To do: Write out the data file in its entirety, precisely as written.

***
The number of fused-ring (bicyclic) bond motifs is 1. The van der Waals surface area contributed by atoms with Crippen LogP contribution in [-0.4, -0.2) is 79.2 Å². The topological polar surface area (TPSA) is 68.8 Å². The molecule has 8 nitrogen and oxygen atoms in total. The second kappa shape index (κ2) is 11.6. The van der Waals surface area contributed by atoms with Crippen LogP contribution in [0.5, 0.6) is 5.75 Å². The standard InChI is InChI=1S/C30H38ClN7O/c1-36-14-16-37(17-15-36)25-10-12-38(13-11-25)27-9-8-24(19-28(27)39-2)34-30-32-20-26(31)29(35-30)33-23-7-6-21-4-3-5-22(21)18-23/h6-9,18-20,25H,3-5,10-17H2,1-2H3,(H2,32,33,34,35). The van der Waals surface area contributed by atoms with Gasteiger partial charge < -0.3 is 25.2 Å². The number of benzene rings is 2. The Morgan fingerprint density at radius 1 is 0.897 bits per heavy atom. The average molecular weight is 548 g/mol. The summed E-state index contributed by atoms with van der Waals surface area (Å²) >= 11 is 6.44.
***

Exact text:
The number of fused-ring (bicyclic) bond motifs is 1. The van der Waals surface area contributed by atoms with Crippen LogP contribution in [-0.4, -0.2) is 79.2 Å². The topological polar surface area (TPSA) is 68.8 Å². The molecule has 8 nitrogen and oxygen atoms in total. The second kappa shape index (κ2) is 11.6. The van der Waals surface area contributed by atoms with Crippen LogP contribution in [0.5, 0.6) is 5.75 Å². The standard InChI is InChI=1S/C30H38ClN7O/c1-36-14-16-37(17-15-36)25-10-12-38(13-11-25)27-9-8-24(19-28(27)39-2)34-30-32-20-26(31)29(35-30)33-23-7-6-21-4-3-5-22(21)18-23/h6-9,18-20,25H,3-5,10-17H2,1-2H3,(H2,32,33,34,35). The van der Waals surface area contributed by atoms with Gasteiger partial charge < -0.3 is 25.2 Å². The number of benzene rings is 2. The Morgan fingerprint density at radius 1 is 0.897 bits per heavy atom. The average molecular weight is 548 g/mol. The summed E-state index contributed by atoms with van der Waals surface area (Å²) >= 11 is 6.44.